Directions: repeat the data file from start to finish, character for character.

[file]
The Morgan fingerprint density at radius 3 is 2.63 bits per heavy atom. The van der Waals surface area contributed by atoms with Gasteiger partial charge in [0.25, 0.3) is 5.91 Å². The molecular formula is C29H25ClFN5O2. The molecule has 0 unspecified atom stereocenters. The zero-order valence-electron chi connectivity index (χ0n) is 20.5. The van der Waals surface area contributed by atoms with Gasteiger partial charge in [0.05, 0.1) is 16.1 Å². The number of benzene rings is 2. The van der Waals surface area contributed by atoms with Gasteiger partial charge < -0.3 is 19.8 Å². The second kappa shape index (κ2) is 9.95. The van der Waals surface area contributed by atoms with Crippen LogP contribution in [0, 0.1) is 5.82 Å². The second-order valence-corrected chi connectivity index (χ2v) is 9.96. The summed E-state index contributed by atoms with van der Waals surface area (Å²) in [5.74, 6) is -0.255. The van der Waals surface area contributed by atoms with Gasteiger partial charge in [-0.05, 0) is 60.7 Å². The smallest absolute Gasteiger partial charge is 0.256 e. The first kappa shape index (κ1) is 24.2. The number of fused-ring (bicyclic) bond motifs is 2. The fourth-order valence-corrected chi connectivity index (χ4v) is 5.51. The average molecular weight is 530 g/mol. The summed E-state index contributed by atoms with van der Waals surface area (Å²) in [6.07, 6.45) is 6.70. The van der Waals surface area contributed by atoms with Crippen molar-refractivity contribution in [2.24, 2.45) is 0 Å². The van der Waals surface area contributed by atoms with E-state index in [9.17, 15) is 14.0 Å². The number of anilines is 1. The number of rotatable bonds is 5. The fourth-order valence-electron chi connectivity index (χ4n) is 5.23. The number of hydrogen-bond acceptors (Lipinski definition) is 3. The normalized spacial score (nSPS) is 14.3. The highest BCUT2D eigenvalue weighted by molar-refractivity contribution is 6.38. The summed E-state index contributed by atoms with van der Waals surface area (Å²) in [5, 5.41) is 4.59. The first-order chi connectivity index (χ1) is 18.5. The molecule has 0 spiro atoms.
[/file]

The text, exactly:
The Morgan fingerprint density at radius 3 is 2.63 bits per heavy atom. The van der Waals surface area contributed by atoms with Gasteiger partial charge in [0.25, 0.3) is 5.91 Å². The molecular formula is C29H25ClFN5O2. The molecule has 0 unspecified atom stereocenters. The zero-order valence-electron chi connectivity index (χ0n) is 20.5. The van der Waals surface area contributed by atoms with Gasteiger partial charge in [0.05, 0.1) is 16.1 Å². The number of benzene rings is 2. The van der Waals surface area contributed by atoms with Gasteiger partial charge < -0.3 is 19.8 Å². The second kappa shape index (κ2) is 9.95. The van der Waals surface area contributed by atoms with Crippen LogP contribution in [0, 0.1) is 5.82 Å². The second-order valence-corrected chi connectivity index (χ2v) is 9.96. The summed E-state index contributed by atoms with van der Waals surface area (Å²) in [5.74, 6) is -0.255. The van der Waals surface area contributed by atoms with Gasteiger partial charge in [-0.05, 0) is 60.7 Å². The smallest absolute Gasteiger partial charge is 0.256 e. The first kappa shape index (κ1) is 24.2. The number of fused-ring (bicyclic) bond motifs is 2. The fourth-order valence-corrected chi connectivity index (χ4v) is 5.51. The average molecular weight is 530 g/mol. The summed E-state index contributed by atoms with van der Waals surface area (Å²) in [6.07, 6.45) is 6.70. The van der Waals surface area contributed by atoms with Crippen molar-refractivity contribution in [2.24, 2.45) is 0 Å². The van der Waals surface area contributed by atoms with E-state index in [9.17, 15) is 14.0 Å². The number of anilines is 1. The number of rotatable bonds is 5. The fourth-order valence-electron chi connectivity index (χ4n) is 5.23. The number of hydrogen-bond acceptors (Lipinski definition) is 3. The normalized spacial score (nSPS) is 14.3. The highest BCUT2D eigenvalue weighted by molar-refractivity contribution is 6.38. The summed E-state index contributed by atoms with van der Waals surface area (Å²) in [5, 5.41) is 4.59. The first-order chi connectivity index (χ1) is 18.5. The molecule has 0 spiro atoms.